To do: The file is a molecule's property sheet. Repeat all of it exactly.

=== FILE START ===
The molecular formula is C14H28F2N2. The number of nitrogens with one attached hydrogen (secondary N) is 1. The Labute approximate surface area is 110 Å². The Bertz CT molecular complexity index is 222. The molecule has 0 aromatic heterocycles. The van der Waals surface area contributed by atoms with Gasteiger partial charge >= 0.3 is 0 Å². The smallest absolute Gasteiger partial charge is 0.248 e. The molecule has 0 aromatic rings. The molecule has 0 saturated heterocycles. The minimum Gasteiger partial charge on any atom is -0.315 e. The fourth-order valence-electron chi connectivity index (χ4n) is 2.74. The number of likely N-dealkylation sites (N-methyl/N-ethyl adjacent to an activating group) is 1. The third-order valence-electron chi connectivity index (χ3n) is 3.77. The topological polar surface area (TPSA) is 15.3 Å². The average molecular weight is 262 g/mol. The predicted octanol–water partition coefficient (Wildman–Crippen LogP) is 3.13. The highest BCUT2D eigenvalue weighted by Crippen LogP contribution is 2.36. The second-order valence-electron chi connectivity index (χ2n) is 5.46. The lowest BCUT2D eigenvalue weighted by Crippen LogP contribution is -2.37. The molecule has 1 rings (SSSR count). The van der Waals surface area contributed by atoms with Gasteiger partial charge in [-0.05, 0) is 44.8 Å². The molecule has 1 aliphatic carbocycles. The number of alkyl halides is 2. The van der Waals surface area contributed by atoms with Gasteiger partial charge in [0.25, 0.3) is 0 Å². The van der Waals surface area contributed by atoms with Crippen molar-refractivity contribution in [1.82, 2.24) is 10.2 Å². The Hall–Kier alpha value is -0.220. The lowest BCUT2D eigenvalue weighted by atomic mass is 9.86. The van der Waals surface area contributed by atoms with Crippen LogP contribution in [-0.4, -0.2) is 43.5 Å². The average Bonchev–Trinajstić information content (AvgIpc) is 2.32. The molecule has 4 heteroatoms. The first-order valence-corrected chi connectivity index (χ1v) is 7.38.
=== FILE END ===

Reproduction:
The molecular formula is C14H28F2N2. The number of nitrogens with one attached hydrogen (secondary N) is 1. The Labute approximate surface area is 110 Å². The Bertz CT molecular complexity index is 222. The molecule has 0 aromatic heterocycles. The van der Waals surface area contributed by atoms with Gasteiger partial charge >= 0.3 is 0 Å². The smallest absolute Gasteiger partial charge is 0.248 e. The molecule has 0 aromatic rings. The molecule has 0 saturated heterocycles. The minimum Gasteiger partial charge on any atom is -0.315 e. The fourth-order valence-electron chi connectivity index (χ4n) is 2.74. The number of likely N-dealkylation sites (N-methyl/N-ethyl adjacent to an activating group) is 1. The third-order valence-electron chi connectivity index (χ3n) is 3.77. The topological polar surface area (TPSA) is 15.3 Å². The average molecular weight is 262 g/mol. The predicted octanol–water partition coefficient (Wildman–Crippen LogP) is 3.13. The highest BCUT2D eigenvalue weighted by Crippen LogP contribution is 2.36. The second-order valence-electron chi connectivity index (χ2n) is 5.46. The lowest BCUT2D eigenvalue weighted by Crippen LogP contribution is -2.37. The molecule has 1 rings (SSSR count). The van der Waals surface area contributed by atoms with Gasteiger partial charge in [-0.05, 0) is 44.8 Å². The molecule has 1 aliphatic carbocycles. The number of alkyl halides is 2. The van der Waals surface area contributed by atoms with Gasteiger partial charge in [0.25, 0.3) is 0 Å². The van der Waals surface area contributed by atoms with Crippen molar-refractivity contribution in [1.82, 2.24) is 10.2 Å². The Hall–Kier alpha value is -0.220. The lowest BCUT2D eigenvalue weighted by atomic mass is 9.86. The van der Waals surface area contributed by atoms with Crippen LogP contribution in [-0.4, -0.2) is 43.5 Å². The average Bonchev–Trinajstić information content (AvgIpc) is 2.32. The molecule has 4 heteroatoms. The first-order valence-corrected chi connectivity index (χ1v) is 7.38.